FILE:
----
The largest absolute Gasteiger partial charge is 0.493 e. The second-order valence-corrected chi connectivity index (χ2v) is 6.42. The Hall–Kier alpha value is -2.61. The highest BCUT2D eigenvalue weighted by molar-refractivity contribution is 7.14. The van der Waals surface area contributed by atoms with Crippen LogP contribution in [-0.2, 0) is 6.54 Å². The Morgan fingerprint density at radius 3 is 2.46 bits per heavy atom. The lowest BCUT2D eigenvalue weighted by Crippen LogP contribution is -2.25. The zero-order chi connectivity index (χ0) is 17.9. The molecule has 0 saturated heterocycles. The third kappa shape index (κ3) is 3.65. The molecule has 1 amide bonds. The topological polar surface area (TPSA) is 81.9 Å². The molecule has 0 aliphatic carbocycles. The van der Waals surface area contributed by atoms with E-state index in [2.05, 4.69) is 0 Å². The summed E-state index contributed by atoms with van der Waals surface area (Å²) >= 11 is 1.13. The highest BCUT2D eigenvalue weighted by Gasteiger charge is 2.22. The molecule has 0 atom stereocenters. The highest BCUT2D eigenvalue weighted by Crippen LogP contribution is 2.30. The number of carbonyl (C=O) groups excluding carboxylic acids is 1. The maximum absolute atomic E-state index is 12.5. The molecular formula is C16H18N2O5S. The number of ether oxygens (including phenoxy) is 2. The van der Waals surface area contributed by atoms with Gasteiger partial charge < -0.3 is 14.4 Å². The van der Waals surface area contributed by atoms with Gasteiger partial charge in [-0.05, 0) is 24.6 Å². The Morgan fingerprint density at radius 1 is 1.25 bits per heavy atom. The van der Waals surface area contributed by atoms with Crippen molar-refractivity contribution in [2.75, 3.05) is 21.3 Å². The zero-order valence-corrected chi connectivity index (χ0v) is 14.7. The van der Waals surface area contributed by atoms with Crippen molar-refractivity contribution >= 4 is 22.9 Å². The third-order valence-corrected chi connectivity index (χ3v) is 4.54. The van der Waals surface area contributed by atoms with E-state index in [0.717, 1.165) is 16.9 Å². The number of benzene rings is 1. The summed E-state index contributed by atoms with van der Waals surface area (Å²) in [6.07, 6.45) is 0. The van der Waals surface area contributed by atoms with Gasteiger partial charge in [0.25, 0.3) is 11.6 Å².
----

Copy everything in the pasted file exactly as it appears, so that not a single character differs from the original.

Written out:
The largest absolute Gasteiger partial charge is 0.493 e. The second-order valence-corrected chi connectivity index (χ2v) is 6.42. The Hall–Kier alpha value is -2.61. The highest BCUT2D eigenvalue weighted by molar-refractivity contribution is 7.14. The van der Waals surface area contributed by atoms with Crippen LogP contribution in [-0.2, 0) is 6.54 Å². The Morgan fingerprint density at radius 3 is 2.46 bits per heavy atom. The lowest BCUT2D eigenvalue weighted by Crippen LogP contribution is -2.25. The zero-order chi connectivity index (χ0) is 17.9. The molecule has 0 saturated heterocycles. The third kappa shape index (κ3) is 3.65. The molecule has 1 amide bonds. The topological polar surface area (TPSA) is 81.9 Å². The molecule has 0 aliphatic carbocycles. The van der Waals surface area contributed by atoms with E-state index in [2.05, 4.69) is 0 Å². The summed E-state index contributed by atoms with van der Waals surface area (Å²) >= 11 is 1.13. The highest BCUT2D eigenvalue weighted by Gasteiger charge is 2.22. The molecule has 0 atom stereocenters. The highest BCUT2D eigenvalue weighted by Crippen LogP contribution is 2.30. The number of carbonyl (C=O) groups excluding carboxylic acids is 1. The maximum absolute atomic E-state index is 12.5. The molecular formula is C16H18N2O5S. The number of ether oxygens (including phenoxy) is 2. The van der Waals surface area contributed by atoms with Gasteiger partial charge < -0.3 is 14.4 Å². The van der Waals surface area contributed by atoms with Gasteiger partial charge in [-0.05, 0) is 24.6 Å². The Morgan fingerprint density at radius 1 is 1.25 bits per heavy atom. The van der Waals surface area contributed by atoms with Crippen molar-refractivity contribution in [2.75, 3.05) is 21.3 Å². The zero-order valence-corrected chi connectivity index (χ0v) is 14.7. The van der Waals surface area contributed by atoms with Crippen molar-refractivity contribution >= 4 is 22.9 Å². The third-order valence-corrected chi connectivity index (χ3v) is 4.54. The van der Waals surface area contributed by atoms with E-state index in [0.717, 1.165) is 16.9 Å². The number of benzene rings is 1. The summed E-state index contributed by atoms with van der Waals surface area (Å²) in [6.07, 6.45) is 0. The van der Waals surface area contributed by atoms with Gasteiger partial charge in [0.25, 0.3) is 11.6 Å².